Skip to main content
Reginald Morrison
Facilities manager
Asked a question 2 years ago

fly Ash Percentage in PPC Cements

Different Cement companies have maintain different % of Flyash in cement. what are the advantage and disadvantage of Higher / Lower % of flyash in cement.

Where am I?

In TheConstructor you can ask and answer questions and share your experience with others!

PPC: Approximately 15 to 30% of ordinary Portland cement is replaced with fly ash in Portland pozzolana cement. The compressive strength of Portland pozzolana cement is more for long term use compared to ordinary Portland cement. Ordinary Portland cement is one of the widely used cement. 

For residential construction, we prefer Portland pozzolana cement as compared to ordinary Portland cement. We use ordinary Portland cement only for commercial purposes. Three grades of cement are available 33, 43, and 53. 33 grade of cement means the compressive strength of cement after 28 days of curing should be at least 33 mega Pascal not more than that value. 

43 grade of cement was the compressive strength of cement after 28 days of curing should be at least 43 Newton per mm square or more than that. Similarly, 53 Grade of cement means compressive strength of cement after 28 days of curing should be at least 53 Newton per mm square or more than that value.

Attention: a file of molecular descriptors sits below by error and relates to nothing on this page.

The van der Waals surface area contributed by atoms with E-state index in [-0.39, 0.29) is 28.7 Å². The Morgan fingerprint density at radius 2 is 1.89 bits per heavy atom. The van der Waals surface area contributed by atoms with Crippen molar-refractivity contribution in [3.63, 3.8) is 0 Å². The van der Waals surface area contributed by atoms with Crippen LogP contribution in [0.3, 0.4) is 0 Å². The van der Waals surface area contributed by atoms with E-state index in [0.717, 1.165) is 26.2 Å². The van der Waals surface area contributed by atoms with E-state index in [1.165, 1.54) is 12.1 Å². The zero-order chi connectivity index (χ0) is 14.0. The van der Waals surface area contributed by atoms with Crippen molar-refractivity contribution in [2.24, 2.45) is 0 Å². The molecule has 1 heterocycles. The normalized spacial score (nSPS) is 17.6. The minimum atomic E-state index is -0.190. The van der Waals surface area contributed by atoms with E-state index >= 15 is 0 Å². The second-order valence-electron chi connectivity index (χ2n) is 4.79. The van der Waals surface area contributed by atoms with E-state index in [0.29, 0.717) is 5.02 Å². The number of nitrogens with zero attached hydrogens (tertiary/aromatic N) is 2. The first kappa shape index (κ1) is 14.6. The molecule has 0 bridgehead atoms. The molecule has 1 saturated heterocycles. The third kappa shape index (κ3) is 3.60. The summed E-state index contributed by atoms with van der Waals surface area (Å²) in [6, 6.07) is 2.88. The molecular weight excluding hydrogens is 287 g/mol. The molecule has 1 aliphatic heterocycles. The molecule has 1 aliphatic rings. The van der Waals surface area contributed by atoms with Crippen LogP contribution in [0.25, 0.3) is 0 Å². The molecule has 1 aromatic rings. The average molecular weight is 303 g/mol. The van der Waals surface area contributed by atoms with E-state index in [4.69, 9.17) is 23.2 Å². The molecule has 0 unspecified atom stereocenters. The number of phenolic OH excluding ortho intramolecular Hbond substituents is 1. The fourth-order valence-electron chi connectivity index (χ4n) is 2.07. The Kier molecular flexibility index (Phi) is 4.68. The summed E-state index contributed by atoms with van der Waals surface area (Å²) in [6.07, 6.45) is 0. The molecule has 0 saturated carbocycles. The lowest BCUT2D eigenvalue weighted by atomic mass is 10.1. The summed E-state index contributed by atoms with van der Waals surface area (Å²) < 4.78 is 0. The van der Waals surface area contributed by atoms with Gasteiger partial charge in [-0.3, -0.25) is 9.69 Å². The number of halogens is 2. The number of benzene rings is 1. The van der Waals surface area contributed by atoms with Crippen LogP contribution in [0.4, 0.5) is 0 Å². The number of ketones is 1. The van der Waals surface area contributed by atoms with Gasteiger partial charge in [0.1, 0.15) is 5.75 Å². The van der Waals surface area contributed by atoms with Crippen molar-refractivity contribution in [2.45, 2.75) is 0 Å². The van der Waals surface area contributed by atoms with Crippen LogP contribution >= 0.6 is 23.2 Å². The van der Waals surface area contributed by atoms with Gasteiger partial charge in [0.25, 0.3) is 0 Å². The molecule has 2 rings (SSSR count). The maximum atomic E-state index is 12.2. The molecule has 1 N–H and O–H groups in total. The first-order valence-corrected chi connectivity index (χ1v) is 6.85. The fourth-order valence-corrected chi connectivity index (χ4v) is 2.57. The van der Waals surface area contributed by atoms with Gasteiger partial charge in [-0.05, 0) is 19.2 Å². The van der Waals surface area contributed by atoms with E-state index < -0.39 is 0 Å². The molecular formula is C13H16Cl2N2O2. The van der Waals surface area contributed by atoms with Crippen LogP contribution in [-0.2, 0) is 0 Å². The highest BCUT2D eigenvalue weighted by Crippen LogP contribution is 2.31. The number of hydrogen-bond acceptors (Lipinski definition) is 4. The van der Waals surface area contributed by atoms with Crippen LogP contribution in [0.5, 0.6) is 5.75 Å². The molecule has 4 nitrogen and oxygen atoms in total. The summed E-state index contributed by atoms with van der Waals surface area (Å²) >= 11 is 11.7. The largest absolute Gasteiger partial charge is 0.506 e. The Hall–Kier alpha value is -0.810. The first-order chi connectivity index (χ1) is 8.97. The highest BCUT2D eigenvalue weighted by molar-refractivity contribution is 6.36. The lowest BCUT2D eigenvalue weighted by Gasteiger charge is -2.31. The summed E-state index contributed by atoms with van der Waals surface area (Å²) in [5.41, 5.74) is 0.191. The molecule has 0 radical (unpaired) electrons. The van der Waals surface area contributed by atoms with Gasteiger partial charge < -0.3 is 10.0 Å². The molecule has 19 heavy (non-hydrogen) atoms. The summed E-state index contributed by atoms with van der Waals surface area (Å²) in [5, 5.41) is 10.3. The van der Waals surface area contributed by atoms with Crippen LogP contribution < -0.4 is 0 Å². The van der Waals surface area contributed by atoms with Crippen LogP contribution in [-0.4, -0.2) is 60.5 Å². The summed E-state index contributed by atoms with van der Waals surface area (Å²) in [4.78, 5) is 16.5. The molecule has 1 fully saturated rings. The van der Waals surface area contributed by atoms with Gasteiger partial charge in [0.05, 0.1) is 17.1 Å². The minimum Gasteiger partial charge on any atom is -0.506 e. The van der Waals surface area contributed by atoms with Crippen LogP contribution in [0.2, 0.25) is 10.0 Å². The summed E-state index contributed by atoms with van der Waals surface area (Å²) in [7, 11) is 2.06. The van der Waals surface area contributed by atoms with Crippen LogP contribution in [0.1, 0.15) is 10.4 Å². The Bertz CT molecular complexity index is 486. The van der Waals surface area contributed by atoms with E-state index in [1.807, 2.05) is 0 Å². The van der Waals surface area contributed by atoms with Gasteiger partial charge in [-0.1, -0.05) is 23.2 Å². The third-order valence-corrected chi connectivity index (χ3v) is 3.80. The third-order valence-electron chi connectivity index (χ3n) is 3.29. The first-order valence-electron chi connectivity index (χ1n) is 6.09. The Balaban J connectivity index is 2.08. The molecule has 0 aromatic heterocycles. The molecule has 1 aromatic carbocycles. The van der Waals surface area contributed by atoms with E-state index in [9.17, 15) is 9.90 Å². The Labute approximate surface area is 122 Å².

Thank you.

Fly ash adding following advantages

Protect against sulphur attack. Increase concrete life. Reduction in cost. Reduce CO2 emission. Good work as a DPC. Reduction in shrinkage & plastic cracks.


Lower earlier strength. Less bonding compare to cement. Fly ash is not a cemetesius material. Requir High curing period.

in general, 20-40% fly ash replace by cement in concrete.

Seth Morgan
Construction Superintendent

Sir, Nearly 15-30% ordinary portland cement is replaced by Fly ash in portland pozzolana cement(PPC). Some times, it's percent may increase. The fly ash is used to lower the cost and it also inhance the performance of portland pozzolana cement.

Kent Welch
Planning and development surveyor

Fly ash is a better pozzolanic admixture. It doesn't possess any cementitious property. They chemically react with Calcium Hydroxide at room temperature to form cementitious compounds.

Fly ash is a by-product or a waste product also called as pulverized fuel ash is artificial pozzolanic material. It becomes reactive in presence of lime.